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Nano Nagle voted Ireland's greatest woman

By Evelyn Ring
IRELAND'S greatest woman is an 18th century nun credited with establishing girls' education in the State.

Nano Nagle, who founded the Presentation Sisters in 1777, was given the accolade following a phone-in poll conducted by Marian Finucane's RTÉ radio show.

Sr Nagle was the preferred choice over former president Mary Robinson and disgraced Olympic swimmer Michelle Smith, who provided stiff opposition for the top slot.

Sr Nagle was nominated by Sr Jo Piggott of the North Presentation Convent in Cork.

Sr Piggott, who celebrated her 50th anniversary as a professed sister last October, said she was overjoyed to learn that Nano had topped the poll.

She had nominated Nano for her extensive achievements in the light of Cork being the European Capital of Culture for 2005.

Sr Nagle, who was born into a wealthy family in Ballygriffin, Co Cork, in 1718, became haunted by the plight of disadvantaged women in Cork.

She began her schools with 30 girls in 1755 in a mud cabin of two earthen-floored rooms in Cove Lane in Cork. Other Irish girls, some educated abroad, came to help in her school.

Known as the Lady with the Lamp, Sr Nagle is often pictured as going about in poor unfashionable dress, a lantern in one hand and a stick in the other.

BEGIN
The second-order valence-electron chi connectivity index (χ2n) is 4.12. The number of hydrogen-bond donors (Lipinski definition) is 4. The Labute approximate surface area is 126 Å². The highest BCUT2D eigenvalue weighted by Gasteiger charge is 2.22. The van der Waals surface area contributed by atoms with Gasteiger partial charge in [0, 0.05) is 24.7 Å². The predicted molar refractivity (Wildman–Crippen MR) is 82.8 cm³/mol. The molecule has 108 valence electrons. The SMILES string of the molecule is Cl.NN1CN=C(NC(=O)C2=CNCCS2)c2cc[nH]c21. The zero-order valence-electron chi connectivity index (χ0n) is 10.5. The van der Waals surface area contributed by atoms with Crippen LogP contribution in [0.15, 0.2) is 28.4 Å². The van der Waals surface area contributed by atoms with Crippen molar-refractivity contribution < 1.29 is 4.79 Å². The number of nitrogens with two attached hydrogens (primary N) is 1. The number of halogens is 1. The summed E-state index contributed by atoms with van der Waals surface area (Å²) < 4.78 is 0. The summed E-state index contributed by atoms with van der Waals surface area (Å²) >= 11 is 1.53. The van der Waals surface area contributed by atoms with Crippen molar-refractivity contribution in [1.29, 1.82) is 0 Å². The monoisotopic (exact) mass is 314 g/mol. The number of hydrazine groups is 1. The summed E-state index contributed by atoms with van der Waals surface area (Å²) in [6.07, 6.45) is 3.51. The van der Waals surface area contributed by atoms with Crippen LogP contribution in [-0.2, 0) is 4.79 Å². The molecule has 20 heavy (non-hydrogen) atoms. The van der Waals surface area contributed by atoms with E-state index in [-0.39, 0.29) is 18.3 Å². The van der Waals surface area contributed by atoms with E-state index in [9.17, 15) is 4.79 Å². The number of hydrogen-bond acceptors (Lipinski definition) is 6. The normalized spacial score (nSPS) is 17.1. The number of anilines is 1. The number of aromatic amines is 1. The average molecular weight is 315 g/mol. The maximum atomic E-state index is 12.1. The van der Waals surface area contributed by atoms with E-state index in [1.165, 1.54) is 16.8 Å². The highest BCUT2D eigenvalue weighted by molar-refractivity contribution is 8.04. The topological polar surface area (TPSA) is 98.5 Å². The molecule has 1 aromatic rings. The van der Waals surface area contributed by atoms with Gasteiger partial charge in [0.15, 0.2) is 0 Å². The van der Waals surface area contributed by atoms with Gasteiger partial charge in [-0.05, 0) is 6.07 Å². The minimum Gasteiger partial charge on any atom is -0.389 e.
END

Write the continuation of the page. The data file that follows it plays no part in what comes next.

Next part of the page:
After school hours, Sr Nagle visited the poor, the sick and the dying.

In June 1776 she received the religious habit, the beginning of the Presentation Order. She died in April 1784 at the age of 65.

Over 22,000 people took part in the RTÉ poll, which attracted even more attention when former Olympic triple gold winner Michelle Smith de Bruin emerged as one of the top contenders.

At the end of the three-week poll, however, it was Nano who emerged as the winner with 23.5% of the votes; former president Mary Robinson coming a close second with 21.4%, while Ms Smith got 19.8% of the votes.

In 1998, two years after the games in Atlanta, Georgia, Ms Smith was banned from competitive swimming for four years after being found guilty of tampering with a urine sample.

Her husband and former coach, Erik de Bruin, who nominated her for the title, had served a four-year suspension during his discus career after testing positive for illegal levels of testosterone.

Ms Smith appealed the four-year ban, but it was upheld. After officially announcing her retirement from competitive swimming in 1999, she studied law and will become a barrister next month.

Another surprise was that there was no room at the top for another Cork woman, Sonia O'Sullivan, regarded as the country's greatest athlete. Also absent from the top 10 was Countess Markievicz, Ireland's most famous woman politician, best known for her role in the Easter Rising.